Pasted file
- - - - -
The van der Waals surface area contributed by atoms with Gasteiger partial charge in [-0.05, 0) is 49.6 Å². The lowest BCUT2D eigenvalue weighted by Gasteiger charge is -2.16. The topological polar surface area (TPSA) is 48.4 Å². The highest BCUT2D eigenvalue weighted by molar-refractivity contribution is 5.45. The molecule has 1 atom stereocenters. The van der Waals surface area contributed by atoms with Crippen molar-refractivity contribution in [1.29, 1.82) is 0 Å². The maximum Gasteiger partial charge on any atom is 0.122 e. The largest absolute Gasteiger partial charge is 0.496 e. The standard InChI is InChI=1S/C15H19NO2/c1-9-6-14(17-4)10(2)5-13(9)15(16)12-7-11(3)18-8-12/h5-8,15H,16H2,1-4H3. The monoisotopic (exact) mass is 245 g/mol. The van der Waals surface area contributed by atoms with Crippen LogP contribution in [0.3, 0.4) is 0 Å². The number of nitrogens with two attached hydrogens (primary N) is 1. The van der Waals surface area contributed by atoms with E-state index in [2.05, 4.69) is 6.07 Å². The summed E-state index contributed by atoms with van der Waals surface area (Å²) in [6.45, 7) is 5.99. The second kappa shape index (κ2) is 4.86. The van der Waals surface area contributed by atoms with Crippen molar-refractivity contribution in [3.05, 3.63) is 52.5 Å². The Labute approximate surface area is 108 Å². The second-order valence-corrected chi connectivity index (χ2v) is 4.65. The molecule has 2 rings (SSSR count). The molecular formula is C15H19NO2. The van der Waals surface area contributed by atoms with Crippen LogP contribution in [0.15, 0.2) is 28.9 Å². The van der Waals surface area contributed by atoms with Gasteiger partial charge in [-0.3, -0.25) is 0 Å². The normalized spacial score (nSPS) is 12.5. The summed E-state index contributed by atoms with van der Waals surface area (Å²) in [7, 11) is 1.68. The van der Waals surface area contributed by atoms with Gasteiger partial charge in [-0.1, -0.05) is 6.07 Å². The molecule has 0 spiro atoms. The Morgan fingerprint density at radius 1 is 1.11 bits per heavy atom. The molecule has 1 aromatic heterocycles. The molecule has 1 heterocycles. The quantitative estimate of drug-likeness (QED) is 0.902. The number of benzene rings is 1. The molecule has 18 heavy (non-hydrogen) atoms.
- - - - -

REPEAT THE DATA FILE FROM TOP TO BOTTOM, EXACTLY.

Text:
The van der Waals surface area contributed by atoms with Gasteiger partial charge in [-0.05, 0) is 49.6 Å². The lowest BCUT2D eigenvalue weighted by Gasteiger charge is -2.16. The topological polar surface area (TPSA) is 48.4 Å². The highest BCUT2D eigenvalue weighted by molar-refractivity contribution is 5.45. The molecule has 1 atom stereocenters. The van der Waals surface area contributed by atoms with Crippen molar-refractivity contribution in [1.29, 1.82) is 0 Å². The maximum Gasteiger partial charge on any atom is 0.122 e. The largest absolute Gasteiger partial charge is 0.496 e. The standard InChI is InChI=1S/C15H19NO2/c1-9-6-14(17-4)10(2)5-13(9)15(16)12-7-11(3)18-8-12/h5-8,15H,16H2,1-4H3. The monoisotopic (exact) mass is 245 g/mol. The van der Waals surface area contributed by atoms with Crippen LogP contribution in [0.3, 0.4) is 0 Å². The number of nitrogens with two attached hydrogens (primary N) is 1. The van der Waals surface area contributed by atoms with E-state index in [2.05, 4.69) is 6.07 Å². The summed E-state index contributed by atoms with van der Waals surface area (Å²) in [6.45, 7) is 5.99. The second kappa shape index (κ2) is 4.86. The van der Waals surface area contributed by atoms with Crippen molar-refractivity contribution in [3.05, 3.63) is 52.5 Å². The Labute approximate surface area is 108 Å². The second-order valence-corrected chi connectivity index (χ2v) is 4.65. The molecule has 2 rings (SSSR count). The molecular formula is C15H19NO2. The van der Waals surface area contributed by atoms with Crippen LogP contribution in [0.15, 0.2) is 28.9 Å². The van der Waals surface area contributed by atoms with Gasteiger partial charge in [-0.3, -0.25) is 0 Å². The normalized spacial score (nSPS) is 12.5. The summed E-state index contributed by atoms with van der Waals surface area (Å²) in [7, 11) is 1.68. The van der Waals surface area contributed by atoms with Gasteiger partial charge in [-0.1, -0.05) is 6.07 Å². The molecule has 0 spiro atoms. The Morgan fingerprint density at radius 1 is 1.11 bits per heavy atom. The molecule has 1 aromatic heterocycles. The molecule has 1 heterocycles. The quantitative estimate of drug-likeness (QED) is 0.902. The number of benzene rings is 1. The molecule has 18 heavy (non-hydrogen) atoms.